As co-owner of the laid-back eatery Bar George and executive chef at tapas spot Estadio, the roguish Alex Lira delivers serious food with good humor and antic shenanigans
CM: When did you become interested in food?
AL: In high school, I was always the guy who made omelets at whoever’s house we were crashing in the wee hours after someone went out and got six dozen eggs from the gas station. I worked the cash register at a burger joint, and the cook made flipping burgers look super cool. My parents were both highly educated, and there was an obligation to get at least some sort of degree, so I earned my associate’s in culinary arts. From there, I went to New York and ended up working under Tom Colicchio, Damon Wise, and Andrew Tarlow.
CM: How did you become executive chef at Estadio?
AL: Max Kuller owns the original Estadio in DC. He’s a big wine guy, and we became friends at Bar Normandy, where he used to be a regular. When Bar Normandy closed, Max took me to Spain with the prospect of opening a second Estadio in Charleston. I wasn’t planning on saying yes, but what a fool I would be to say no to a trip to Spain! We became best buddies on that trip, ate amazing food, had a blast, and came to an agreement to do this, even knowing that I would be opening Bar George.
CM: What’s on tap for you?
AL: I’m splitting my time between Estadio and Bar George, where we recently rolled out a simple lunch menu. I’m also toying with the idea of a deli and possibly a bodega-type concept nearby. A deli is something Charleston has been super hungry for, no pun intended.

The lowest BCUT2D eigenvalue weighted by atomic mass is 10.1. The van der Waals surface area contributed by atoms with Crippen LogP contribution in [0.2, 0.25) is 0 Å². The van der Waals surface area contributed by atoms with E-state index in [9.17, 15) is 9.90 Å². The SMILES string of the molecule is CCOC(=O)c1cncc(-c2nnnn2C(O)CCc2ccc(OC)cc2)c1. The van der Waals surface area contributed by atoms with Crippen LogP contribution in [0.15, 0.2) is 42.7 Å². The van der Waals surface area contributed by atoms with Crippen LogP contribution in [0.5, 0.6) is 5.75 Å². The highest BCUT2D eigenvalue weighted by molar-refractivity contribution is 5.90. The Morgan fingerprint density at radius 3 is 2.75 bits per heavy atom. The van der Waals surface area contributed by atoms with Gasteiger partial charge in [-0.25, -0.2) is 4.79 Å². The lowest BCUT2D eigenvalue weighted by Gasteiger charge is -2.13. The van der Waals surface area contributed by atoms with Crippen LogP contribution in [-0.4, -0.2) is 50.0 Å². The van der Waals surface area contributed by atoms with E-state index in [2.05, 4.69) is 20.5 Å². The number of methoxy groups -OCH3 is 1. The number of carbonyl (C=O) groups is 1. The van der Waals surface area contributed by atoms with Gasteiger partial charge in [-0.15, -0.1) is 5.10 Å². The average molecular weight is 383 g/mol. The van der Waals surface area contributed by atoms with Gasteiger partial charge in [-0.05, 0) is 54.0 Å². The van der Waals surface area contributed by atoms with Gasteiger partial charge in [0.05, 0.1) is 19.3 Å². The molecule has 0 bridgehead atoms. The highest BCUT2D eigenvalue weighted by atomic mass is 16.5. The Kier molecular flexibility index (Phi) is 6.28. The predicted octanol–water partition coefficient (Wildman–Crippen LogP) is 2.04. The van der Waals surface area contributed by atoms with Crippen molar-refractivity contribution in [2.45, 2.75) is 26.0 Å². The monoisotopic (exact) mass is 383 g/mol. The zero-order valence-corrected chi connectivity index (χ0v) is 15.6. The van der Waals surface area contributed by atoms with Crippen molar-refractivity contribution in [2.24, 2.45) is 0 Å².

CM: Why the mash-up of hot dogs, oysters, and cocktails at Bar George?
AL: There’s a nostalgic element to it—hot dogs are something I grew up with. My uncle, who is the “George” of Bar George, ran a hot dog stand in downtown Norfolk, Virginia, starting in the 1930s, just an open window with bench seating. You’d find all walks of life there—businessmen, doctors, and lawyers who casually threw their ties over their shoulders to eat alongside construction workers who were literally building the city around them. There’s a beauty in bringing together two things that wouldn’t otherwise mix. And selfishly, these are the things that I really enjoy making and eating. Chili dogs and oysters—that’s my perfect meal in a nutshell.
CM: What creative solutions helped Bar George through this past year?
AL: We’re trying to stay relevant with positivity. Car George is a great representation of that. When dining rooms were closed, Joey [Goetz] and I literally had nothing to do. So we decided to give people restaurant service at their houses. We have two stupidly weird cars—an El Camino-esque little one with a small engine that we call “Danny Devito” and a big black ’78 Ranchero we dubbed “Carnold Schwarzenegger.” And you have the cast of Twins! Clients message us
@cargeorgechs on Instagram, and we show up with these 1940s Hungarian baby tubs that we fill up with ice and oysters, lobster sliders, caviar—anything cold and delicious.
CM: Pandemic or not, what keeps you going in this business?
AL: My mortgage. Restaurants are such a cool industry; there’s never a dull moment. My father likes to remind me how lucky I am, because rain or shine, I enjoy my job. I can’t imagine being in a cubicle all day. That’s just not how my brain works.